S: I know what you mean. But there is no absolute form. There are forms we all can align around more easily.

S: If we want to bring Advaita into it, we could frame this in terms of prakriti and purusha. In fact, I do. Prakriti and purusha are not really different in absolute terms. They are aspects of a single reality, unified beyond our usual conception of things. It is a relative dualism, not an absolute one. Am I getting this right? I’ve only read a few books on Advaita, by one author who was actually a Sufi.

S: And he was claiming a transcendent unity of all esoteric traditions, so that his sufism was an expression of the same inexpressible truth as advaita, taoism, kabbalah, christian mysticism, etc. He may have mangled or force-fit it

S: These universal “givens” of experience — those experiences we can assume to hold in common with all other people — those are what I tend to want to call materials.

S: Those things that we ourselves make of what we are given, our interpretations, our understandings, etc… those i want to separate from materials. Those are the experiential outcomes that we try, through materials, to inspire, induce, convey, etc.

S: Frankly, I only care about design because it is such a wonderful way to engage this kind of truth. When design does not put me in touch with it, I become bored, miserable and totally unmotivated.

S: So thanks for allowing me a few seconds of pleasure. They’re further and further apart all the time in this weird political climate of pervasive political and religious fundamentalism.

S: People confuse religion with fundamentalism. Fundamentalism is what happens to religion when it falls under the control of people who cannot or will not understand phenomenologically. The blind lead the blind. Fundamentalism is not religion taken to extremes — it is extremism caused by an appropriation of religious symbols by people who confuse their own tribal beliefs for the Transcendent.

I bet your mother would know EXACTLY what I’m saying here and would agree with it.

S: Wisdom is awareness of what is unknown and unknowable and living in relation to it. But it takes time, horrible mistakes and pain to develop this awareness. It takes years and years, and up to that point, you are the smartest, most self-aware, most moral kind of person who ever existed. Afterwards, you’re none of these things, but at least you’re wiser. “Sadder and wiser.” They go together.

S: Please be sure to include that last bit in what you send to your mother.

Ex infinitio

Genesis does not begin with nothingness. Creation is not ex nihilo.

Genesis begins with more than everything. Creation is ex infinitio.

As with scripture, so it has been in that already-in-progress life inside which you awoke, from the chaos of infancy.


Somethingness — toomuchness — is primal. In the beginning is chaos.

Nothingness is abstract. It is an advanced abstraction that, once it possesses us, is thrust beneath the primordial toomuchness — an artificial ground, upon which we cannot stand, but within which we stiffen ourselves in epistemic rigor mortis.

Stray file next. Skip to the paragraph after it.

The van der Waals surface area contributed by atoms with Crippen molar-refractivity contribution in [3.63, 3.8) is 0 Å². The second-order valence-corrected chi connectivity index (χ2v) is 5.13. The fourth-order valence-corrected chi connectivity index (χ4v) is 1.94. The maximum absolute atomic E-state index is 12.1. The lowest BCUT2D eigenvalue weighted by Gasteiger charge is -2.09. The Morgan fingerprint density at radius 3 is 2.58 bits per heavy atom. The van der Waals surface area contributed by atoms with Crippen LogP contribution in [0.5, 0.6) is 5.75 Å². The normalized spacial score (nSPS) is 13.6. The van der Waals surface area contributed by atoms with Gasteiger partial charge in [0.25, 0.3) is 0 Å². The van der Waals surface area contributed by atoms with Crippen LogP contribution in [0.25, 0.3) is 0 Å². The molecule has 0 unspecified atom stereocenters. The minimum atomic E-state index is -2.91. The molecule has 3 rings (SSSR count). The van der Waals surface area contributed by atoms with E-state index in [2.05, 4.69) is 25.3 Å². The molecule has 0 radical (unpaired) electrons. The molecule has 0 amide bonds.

Inside this self-inflicted vacuum we stiffly tumble end-over-end, nowhere, vacuous.


An infinite welter and waste is articulated by spirit.

Objects emerge from the encounter of subject and chaos.

Light against dark against mottled grays? Mom, dad, grandma, grandpa against a muddled mixture of suffering and comfort.

Division of this and that — always against the undivided all. Definition of this, in contrast that — both always against the irrelevant field of everything else.


We define against infinitude, but infinitude is so omnipresent we confuse it with nothingness itself. Just as you, sitting wherever you are, focusing on whatever focal object occupies your attention, define the object of your attention against everything else.


Every subject emerges in the midst of undifferentiated chaos.

You did. I did. Our infant subjects learned to recognize our first given objects.

When we learned new subjects, new given objects emerged. Our mathematical subject learned that one apple and one block shared a characteristic: one. And one block and another block shared something with one apple and another apple. From chaos came quantities of whatever.

We learned the subject of manners. We learned to say “please” when desire emerged and to say “thank you” when desire was gratified. We learned the subject of morality. Some actions were rewarded, some punished.

Every subject articulates new given objects. Those objects are articulated from chaos.


Then there is the sheer bullshit of social construction. You take a class on Derrida in college and get it in your head that you can invent reality. If you practice your bullshit invention long enough it will become familiar. If you force other people to adopt your bullshit long enough, they too, will see it as familiar.